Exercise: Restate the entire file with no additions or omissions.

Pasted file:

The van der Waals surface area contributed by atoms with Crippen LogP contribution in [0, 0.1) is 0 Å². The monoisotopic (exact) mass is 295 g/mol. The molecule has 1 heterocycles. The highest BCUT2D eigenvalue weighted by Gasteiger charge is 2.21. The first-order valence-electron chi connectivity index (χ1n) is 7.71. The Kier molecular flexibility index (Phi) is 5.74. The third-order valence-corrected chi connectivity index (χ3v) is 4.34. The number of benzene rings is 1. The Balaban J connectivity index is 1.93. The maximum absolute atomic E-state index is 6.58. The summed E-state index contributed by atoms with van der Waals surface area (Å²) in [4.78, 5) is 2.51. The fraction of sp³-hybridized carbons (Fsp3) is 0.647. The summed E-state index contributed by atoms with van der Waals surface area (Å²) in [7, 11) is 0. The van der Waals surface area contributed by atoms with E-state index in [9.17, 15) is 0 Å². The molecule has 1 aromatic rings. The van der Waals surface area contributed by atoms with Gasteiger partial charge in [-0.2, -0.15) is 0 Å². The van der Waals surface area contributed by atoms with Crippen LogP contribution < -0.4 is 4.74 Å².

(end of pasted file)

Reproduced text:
The van der Waals surface area contributed by atoms with Crippen LogP contribution in [0, 0.1) is 0 Å². The monoisotopic (exact) mass is 295 g/mol. The molecule has 1 heterocycles. The highest BCUT2D eigenvalue weighted by Gasteiger charge is 2.21. The first-order valence-electron chi connectivity index (χ1n) is 7.71. The Kier molecular flexibility index (Phi) is 5.74. The third-order valence-corrected chi connectivity index (χ3v) is 4.34. The number of benzene rings is 1. The Balaban J connectivity index is 1.93. The maximum absolute atomic E-state index is 6.58. The summed E-state index contributed by atoms with van der Waals surface area (Å²) in [4.78, 5) is 2.51. The fraction of sp³-hybridized carbons (Fsp3) is 0.647. The summed E-state index contributed by atoms with van der Waals surface area (Å²) in [7, 11) is 0. The van der Waals surface area contributed by atoms with E-state index in [9.17, 15) is 0 Å². The molecule has 1 aromatic rings. The van der Waals surface area contributed by atoms with Gasteiger partial charge in [-0.2, -0.15) is 0 Å². The van der Waals surface area contributed by atoms with Crippen LogP contribution < -0.4 is 4.74 Å².